MID-APRIL is usually corn-planting time. But in the again-damp Midwest, many farmers are reluctant or unable to plant because of last summer's flood, a once-in-500-years catastrophe.
Early, endless rain last year made much Midwestern bottom land unworkable, says Jim Cole, a grain analyst with the United States Department of Agriculture. Only 73.3 million acres of corn were planted in 1993, down 6 million from the previous year, when farmers harvested a record 9.5 billion bushels.
Overflowing rivers wiped out 10 million planted acres last year. Lower yields on the remaining land limited the crop to 6.3 billion bushels of corn, well below average. The USDA says farmers' intentions on planting shift considerably. Their most recent gauge predicts that farmers will plant 79 million acres. Here are some of the things corn growers must consider:
* Last year's torrent left some fields littered with tree stumps or mounds of sand 8 feet high. ``How do you get rid of that?'' asks Dave Drennan, field services director for the National Corn Growers Association in St. Louis.
* The fertility of otherwise undamaged land is questionable after sitting underwater for three months. Nobody knows how productive that land is going to be, Mr. Drennan says.
* Hundreds of levees breached by the flood waters have yet to be repaired, leaving farms vulnerable to even an ordinary rise in water. The Mississippi River is now rising because of recent rains of up to 12 inches in some areas. ``If the flooding gets ahead of us, in some cases we may just have to walk away,'' comments George Hanley, a spokesman for the US Army Corps of Engineers in Kansas City, Mo.
The corps is responsible for 500 levees in a nine-state area on the upper Mississippi river. Of those, 163 still need repair. Another 1,500 that are not the corp's responsibility are believed to need significant work, a corps spokesman says.
Repairs are nearly complete in the Howard Bend Levee District near St. Louis. But district president John Pellet says he is not happy that five months of paper-shuffling preceded the earth-moving. He blames the delay on the multitude of regulatory agencies involved. ``Each of them have their archaeologist, their biologist, their ecologist,'' he says.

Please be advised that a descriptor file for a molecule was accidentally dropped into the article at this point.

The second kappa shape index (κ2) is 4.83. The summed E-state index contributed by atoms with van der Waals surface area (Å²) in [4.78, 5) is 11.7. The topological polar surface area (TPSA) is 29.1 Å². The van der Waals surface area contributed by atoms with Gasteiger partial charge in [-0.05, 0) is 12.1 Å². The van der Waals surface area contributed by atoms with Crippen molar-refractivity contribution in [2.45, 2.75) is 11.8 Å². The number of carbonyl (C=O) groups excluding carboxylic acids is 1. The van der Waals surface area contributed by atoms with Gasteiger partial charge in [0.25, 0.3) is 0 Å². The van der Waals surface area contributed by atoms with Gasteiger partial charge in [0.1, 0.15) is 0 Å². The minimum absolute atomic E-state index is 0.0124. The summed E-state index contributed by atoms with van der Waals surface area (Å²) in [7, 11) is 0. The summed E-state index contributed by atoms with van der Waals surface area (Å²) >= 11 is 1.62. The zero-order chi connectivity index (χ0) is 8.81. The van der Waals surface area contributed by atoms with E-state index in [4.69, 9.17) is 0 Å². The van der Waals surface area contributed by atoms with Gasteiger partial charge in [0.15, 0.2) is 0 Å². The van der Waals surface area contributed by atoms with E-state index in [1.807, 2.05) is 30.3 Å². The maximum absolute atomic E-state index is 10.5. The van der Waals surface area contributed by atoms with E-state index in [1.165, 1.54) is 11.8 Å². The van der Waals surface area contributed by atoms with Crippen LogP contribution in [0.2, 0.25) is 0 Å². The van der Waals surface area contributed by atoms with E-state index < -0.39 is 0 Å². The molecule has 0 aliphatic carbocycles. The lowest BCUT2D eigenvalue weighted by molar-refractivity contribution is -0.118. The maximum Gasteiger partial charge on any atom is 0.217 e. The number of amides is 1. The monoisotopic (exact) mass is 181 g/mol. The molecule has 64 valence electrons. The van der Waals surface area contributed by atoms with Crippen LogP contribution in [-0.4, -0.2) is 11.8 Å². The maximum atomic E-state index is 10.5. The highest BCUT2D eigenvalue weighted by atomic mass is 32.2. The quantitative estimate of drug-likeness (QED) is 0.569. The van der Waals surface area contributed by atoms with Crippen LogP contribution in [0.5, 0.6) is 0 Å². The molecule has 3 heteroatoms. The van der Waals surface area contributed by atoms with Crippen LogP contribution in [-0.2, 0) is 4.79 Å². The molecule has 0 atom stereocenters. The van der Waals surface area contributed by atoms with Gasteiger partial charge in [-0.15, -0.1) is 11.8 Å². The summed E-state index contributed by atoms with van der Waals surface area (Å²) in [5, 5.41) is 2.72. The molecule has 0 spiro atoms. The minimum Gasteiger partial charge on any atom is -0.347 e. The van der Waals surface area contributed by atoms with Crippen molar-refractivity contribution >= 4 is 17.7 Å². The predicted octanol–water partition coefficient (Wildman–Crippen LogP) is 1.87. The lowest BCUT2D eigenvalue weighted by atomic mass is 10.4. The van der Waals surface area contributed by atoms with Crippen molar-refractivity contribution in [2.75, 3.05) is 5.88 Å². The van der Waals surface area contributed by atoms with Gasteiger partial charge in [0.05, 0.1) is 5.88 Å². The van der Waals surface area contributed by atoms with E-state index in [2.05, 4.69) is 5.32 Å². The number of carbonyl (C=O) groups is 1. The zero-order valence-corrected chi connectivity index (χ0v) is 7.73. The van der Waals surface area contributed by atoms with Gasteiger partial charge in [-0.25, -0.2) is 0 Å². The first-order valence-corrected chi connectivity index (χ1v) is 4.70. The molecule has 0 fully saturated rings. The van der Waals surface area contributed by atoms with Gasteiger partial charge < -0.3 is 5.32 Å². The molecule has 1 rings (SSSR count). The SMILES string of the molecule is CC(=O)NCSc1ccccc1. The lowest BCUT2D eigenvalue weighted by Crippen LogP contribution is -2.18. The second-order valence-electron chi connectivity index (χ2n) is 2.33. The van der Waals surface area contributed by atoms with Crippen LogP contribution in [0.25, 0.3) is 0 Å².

Ryland Utlaut, whose farm near Kansas City is protected by levees in two districts, blames the corps for giving farmers ``too many hoops to jump through'' in the form of ``questions, regulations, compliances, studies.''
``They're telling us now that the dirt won't be in place until June,'' Mr. Utlaut says.
Mr. Hanley, however, says levee districts have been slow to buy land needed for levee repairs and to contribute their 20 percent of the cost of repair. ``If they can't do it, nothing happens,'' he says.
Hanley says his office, responsible for levees from Nebraska to Illinois, has received 152 applications for repairs. Of those, one-third have been repaired, another third are ineligible for corps assistance, and the rest are eligible but await local participation.
He also accuses levee districts of ``holding out'' to get the most federal assistance. Given the vulnerability of farmers' fields to rising water, Hanely likens this tactic to playing Russian roulette with the weather. Utlaut denies that. ``If you make your living off that land, you want your levee fixed,'' he says.
Melvin Fick, president of the Monarch Chesterfield Levee District near St. Louis, says farmers in some districts have delayed repairs because they would rather be bought out by the government.
In December the federal Soil Conservation Service spent $15 million to buy 25,000 acres - a little over half of the land offered - for its Emergency Wetlands Reserve Program. The service began a second solicitation this month, but has not determined how much it will spend on the program, says SCS spokeswoman Diana Morris.
Other farmers feel they have no choice but to plant this year. Kenny Stock, a lifelong farmer who has never drawn a paycheck, expected to earn $200,000 last year from corn and beans planted on 600 acres on the south bank of the Missouri river near Kansas City. ``It all went under,'' says Mr. Stock, who has cultivated the plot since 1951. ``To cover that kind of loss, you really depend on another crop.''